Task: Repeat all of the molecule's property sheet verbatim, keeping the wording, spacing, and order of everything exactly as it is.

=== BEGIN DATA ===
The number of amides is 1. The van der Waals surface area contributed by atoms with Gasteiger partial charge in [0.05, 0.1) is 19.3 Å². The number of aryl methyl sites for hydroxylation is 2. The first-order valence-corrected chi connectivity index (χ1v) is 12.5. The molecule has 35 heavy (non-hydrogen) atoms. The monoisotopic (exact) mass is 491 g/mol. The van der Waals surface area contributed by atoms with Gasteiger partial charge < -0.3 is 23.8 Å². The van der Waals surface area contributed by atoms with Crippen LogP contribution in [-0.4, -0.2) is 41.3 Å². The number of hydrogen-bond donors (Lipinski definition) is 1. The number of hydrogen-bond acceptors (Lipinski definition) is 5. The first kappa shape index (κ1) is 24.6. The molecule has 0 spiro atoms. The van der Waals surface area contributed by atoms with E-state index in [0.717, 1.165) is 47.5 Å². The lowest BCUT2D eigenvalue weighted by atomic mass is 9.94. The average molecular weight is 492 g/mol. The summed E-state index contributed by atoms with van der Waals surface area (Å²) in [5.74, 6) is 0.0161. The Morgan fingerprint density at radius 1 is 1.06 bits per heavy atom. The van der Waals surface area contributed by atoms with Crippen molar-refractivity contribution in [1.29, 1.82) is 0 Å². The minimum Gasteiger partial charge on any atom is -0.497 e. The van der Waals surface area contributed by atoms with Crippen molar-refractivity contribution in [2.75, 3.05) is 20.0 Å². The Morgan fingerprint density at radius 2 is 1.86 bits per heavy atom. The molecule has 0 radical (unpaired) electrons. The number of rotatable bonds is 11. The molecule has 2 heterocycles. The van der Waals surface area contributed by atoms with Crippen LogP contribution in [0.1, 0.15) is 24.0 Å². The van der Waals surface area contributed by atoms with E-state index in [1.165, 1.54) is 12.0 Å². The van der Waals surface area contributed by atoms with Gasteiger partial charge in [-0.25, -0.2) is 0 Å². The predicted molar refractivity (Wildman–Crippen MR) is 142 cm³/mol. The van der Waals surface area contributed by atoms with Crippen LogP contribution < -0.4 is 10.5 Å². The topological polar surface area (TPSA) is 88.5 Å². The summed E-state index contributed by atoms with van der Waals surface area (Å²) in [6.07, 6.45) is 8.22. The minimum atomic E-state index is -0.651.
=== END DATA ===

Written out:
The number of amides is 1. The van der Waals surface area contributed by atoms with Gasteiger partial charge in [0.05, 0.1) is 19.3 Å². The number of aryl methyl sites for hydroxylation is 2. The first-order valence-corrected chi connectivity index (χ1v) is 12.5. The molecule has 35 heavy (non-hydrogen) atoms. The monoisotopic (exact) mass is 491 g/mol. The van der Waals surface area contributed by atoms with Gasteiger partial charge < -0.3 is 23.8 Å². The van der Waals surface area contributed by atoms with Crippen LogP contribution in [-0.4, -0.2) is 41.3 Å². The number of hydrogen-bond donors (Lipinski definition) is 1. The number of hydrogen-bond acceptors (Lipinski definition) is 5. The first kappa shape index (κ1) is 24.6. The molecule has 0 spiro atoms. The van der Waals surface area contributed by atoms with E-state index in [0.717, 1.165) is 47.5 Å². The lowest BCUT2D eigenvalue weighted by atomic mass is 9.94. The average molecular weight is 492 g/mol. The summed E-state index contributed by atoms with van der Waals surface area (Å²) in [5.74, 6) is 0.0161. The Morgan fingerprint density at radius 1 is 1.06 bits per heavy atom. The van der Waals surface area contributed by atoms with Crippen molar-refractivity contribution in [1.29, 1.82) is 0 Å². The minimum Gasteiger partial charge on any atom is -0.497 e. The van der Waals surface area contributed by atoms with Crippen molar-refractivity contribution in [2.75, 3.05) is 20.0 Å². The Morgan fingerprint density at radius 2 is 1.86 bits per heavy atom. The molecule has 0 radical (unpaired) electrons. The number of rotatable bonds is 11. The molecule has 2 heterocycles. The van der Waals surface area contributed by atoms with Crippen LogP contribution in [0.1, 0.15) is 24.0 Å². The van der Waals surface area contributed by atoms with E-state index in [1.165, 1.54) is 12.0 Å². The van der Waals surface area contributed by atoms with Gasteiger partial charge in [-0.25, -0.2) is 0 Å². The predicted molar refractivity (Wildman–Crippen MR) is 142 cm³/mol. The van der Waals surface area contributed by atoms with Crippen LogP contribution < -0.4 is 10.5 Å². The topological polar surface area (TPSA) is 88.5 Å². The summed E-state index contributed by atoms with van der Waals surface area (Å²) in [6.07, 6.45) is 8.22. The minimum atomic E-state index is -0.651.